Why use a workshop system?
One principal objective of any MFA program-and perhaps especially a low-residency program-is to foster a community of writers to help surmount the necessary isolation that writing also requires. The workshop system at Queens strengthens our community of writers by insuring that all students must regularly share their own work and respond to other students' writing. In this way, the bonds developed during residencies deepen over the course of each semester.
A workshop system also provides important training for both writing and teaching.
All writers, of course, must have acute critical instincts. Critiquing the work of other writers sharpens the critical skills that any writer must bring to her or his own work.
Moreover, MFA graduates who pursue teaching careers will almost certainly be teaching writing classes in which they will be required to critique their students' work. The ability to craft responses that are reasoned, insightful, and tactful is, like any skill, strengthened through continual application and practice.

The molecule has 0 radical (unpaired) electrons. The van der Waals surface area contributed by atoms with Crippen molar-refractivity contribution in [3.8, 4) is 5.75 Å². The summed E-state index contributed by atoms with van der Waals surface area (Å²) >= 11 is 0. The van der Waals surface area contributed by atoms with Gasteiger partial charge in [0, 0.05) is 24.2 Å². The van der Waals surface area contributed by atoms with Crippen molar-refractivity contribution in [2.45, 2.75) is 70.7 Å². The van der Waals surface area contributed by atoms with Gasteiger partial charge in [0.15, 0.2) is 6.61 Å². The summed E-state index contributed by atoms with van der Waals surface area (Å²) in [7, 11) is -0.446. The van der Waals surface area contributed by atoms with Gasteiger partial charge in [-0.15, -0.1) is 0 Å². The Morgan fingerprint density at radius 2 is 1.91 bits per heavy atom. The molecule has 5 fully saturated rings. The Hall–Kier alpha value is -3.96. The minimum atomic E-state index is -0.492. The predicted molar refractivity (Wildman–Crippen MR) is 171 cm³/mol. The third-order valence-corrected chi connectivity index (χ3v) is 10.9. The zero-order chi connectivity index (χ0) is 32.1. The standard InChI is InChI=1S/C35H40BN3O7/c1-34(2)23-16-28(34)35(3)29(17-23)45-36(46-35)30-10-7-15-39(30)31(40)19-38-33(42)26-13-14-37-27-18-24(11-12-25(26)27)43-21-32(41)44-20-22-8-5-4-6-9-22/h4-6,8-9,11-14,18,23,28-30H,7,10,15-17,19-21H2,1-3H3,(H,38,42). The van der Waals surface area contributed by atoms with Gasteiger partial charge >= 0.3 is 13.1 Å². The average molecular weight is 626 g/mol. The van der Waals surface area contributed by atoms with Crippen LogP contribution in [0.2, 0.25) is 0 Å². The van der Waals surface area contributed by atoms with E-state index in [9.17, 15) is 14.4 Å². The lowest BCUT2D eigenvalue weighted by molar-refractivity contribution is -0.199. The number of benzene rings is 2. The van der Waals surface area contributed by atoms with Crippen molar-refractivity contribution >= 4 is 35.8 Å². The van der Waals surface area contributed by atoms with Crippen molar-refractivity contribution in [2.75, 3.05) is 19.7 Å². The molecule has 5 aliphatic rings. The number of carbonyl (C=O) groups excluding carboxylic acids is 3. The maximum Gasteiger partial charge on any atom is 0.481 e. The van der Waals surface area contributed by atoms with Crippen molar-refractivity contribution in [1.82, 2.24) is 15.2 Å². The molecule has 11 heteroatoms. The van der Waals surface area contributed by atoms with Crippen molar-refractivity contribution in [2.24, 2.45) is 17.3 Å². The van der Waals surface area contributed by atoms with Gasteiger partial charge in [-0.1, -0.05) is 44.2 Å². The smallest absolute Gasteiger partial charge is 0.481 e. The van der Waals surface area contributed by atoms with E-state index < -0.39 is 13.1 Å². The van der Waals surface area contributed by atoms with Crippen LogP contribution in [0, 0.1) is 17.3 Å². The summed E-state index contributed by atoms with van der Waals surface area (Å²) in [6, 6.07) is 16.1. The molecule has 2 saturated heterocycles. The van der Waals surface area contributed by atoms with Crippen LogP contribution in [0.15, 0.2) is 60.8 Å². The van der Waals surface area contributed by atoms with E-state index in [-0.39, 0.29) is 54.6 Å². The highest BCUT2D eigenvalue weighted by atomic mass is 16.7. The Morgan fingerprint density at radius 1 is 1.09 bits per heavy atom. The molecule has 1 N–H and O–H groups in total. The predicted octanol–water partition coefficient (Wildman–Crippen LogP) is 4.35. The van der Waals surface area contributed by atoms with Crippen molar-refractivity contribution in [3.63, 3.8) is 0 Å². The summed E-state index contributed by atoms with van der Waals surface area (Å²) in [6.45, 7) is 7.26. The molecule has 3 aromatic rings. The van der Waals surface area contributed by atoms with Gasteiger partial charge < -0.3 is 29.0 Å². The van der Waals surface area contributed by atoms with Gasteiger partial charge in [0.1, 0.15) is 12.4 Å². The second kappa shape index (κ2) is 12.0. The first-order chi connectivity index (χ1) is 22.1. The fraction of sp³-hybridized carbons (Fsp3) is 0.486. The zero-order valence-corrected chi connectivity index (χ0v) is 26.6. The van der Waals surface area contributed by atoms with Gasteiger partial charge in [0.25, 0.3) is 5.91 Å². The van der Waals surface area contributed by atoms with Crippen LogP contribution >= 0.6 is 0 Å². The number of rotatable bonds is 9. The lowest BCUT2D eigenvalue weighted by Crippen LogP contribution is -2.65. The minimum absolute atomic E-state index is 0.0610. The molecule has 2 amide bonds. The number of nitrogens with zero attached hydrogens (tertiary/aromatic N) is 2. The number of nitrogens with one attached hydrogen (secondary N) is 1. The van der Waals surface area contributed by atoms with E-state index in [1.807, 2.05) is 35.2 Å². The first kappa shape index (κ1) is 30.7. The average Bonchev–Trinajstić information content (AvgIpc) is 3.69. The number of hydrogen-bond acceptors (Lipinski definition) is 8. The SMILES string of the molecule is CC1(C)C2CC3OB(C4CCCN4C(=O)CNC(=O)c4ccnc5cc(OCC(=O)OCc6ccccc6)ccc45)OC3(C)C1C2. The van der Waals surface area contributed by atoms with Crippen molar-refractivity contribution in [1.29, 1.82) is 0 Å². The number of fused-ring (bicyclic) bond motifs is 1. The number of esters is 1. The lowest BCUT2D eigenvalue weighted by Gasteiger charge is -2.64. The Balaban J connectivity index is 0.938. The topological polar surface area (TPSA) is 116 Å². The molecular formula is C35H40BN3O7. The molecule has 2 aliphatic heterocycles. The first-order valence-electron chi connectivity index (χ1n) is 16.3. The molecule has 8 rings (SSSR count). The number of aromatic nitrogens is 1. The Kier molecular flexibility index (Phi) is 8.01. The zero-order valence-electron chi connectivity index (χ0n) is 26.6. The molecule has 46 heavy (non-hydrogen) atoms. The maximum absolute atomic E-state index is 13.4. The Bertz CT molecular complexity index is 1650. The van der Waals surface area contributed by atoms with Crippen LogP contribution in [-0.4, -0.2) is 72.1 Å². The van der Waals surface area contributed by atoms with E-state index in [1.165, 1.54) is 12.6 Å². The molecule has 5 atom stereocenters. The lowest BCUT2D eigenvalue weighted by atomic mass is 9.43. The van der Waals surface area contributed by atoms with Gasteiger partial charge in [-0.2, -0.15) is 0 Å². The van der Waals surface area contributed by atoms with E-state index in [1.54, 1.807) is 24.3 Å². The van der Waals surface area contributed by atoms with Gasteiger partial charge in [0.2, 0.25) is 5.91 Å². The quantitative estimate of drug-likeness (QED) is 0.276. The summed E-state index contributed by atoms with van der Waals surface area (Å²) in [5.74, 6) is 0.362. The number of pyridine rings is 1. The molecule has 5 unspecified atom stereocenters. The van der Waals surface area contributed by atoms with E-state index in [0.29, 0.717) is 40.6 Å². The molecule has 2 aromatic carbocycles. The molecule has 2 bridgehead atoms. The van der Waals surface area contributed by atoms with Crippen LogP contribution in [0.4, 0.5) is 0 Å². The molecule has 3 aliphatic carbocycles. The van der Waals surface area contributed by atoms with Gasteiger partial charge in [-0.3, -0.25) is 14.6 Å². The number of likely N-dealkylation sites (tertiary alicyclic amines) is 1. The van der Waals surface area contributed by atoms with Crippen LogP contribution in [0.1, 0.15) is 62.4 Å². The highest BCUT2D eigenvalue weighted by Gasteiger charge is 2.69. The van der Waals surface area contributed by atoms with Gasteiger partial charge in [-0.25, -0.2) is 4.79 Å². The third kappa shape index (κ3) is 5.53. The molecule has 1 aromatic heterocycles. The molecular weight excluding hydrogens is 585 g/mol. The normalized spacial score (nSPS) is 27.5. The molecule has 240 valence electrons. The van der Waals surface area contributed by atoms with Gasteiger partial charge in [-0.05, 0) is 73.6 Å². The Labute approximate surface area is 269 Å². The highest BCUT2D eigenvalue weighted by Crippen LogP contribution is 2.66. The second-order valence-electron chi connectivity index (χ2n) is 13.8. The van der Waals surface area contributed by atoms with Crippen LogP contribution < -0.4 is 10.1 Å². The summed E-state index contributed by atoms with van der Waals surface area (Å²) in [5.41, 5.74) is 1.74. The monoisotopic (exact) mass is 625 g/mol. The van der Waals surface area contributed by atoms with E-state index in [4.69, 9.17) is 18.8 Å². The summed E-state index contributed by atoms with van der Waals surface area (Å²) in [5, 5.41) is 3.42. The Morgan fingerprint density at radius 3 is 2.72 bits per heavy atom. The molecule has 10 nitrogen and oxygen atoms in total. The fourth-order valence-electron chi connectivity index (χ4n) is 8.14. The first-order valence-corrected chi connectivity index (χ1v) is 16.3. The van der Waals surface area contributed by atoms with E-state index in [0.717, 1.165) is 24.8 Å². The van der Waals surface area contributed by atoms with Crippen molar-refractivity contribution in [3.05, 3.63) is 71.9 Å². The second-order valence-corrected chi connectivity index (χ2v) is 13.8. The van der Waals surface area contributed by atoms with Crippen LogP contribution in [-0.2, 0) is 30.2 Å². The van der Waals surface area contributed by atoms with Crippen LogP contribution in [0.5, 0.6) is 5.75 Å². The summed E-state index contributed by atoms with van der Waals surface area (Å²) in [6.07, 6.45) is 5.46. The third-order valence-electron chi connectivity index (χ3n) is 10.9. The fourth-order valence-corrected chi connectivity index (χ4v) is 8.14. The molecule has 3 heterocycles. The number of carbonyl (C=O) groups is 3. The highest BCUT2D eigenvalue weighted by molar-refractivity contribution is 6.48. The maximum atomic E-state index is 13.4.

Does Queens require a semester-long critical project?
No. For any writer-and perhaps especially students in low-residency programs-the time to write is precious and often secured at great cost. Four semesters, two years, is not a long time. We want you to spend as much of that time as possible on your own work.
What are the critical requirements in the Queens MFA programs?
All students must read between 12 to 15 books each semester in preparation for seminars at residencies and must write regular response papers for seminars.
All graduating students must design and present a craft seminar to their fellow students at the graduating residency. In preparation for this seminar, all graduating students must compose a critical essay that explores in depth the topic to be discussed at the seminar.
Within our workshop system, all students will write between 12 and 18 formal critiques of their colleagues' work each semester.
What are some achievements of Queens students and alumni?
Our students and alumni have had books accepted by Farrar, Straus and Giroux; Scribners; Random House; Simon & Schuster; Carol & Graf; and both university and small presses.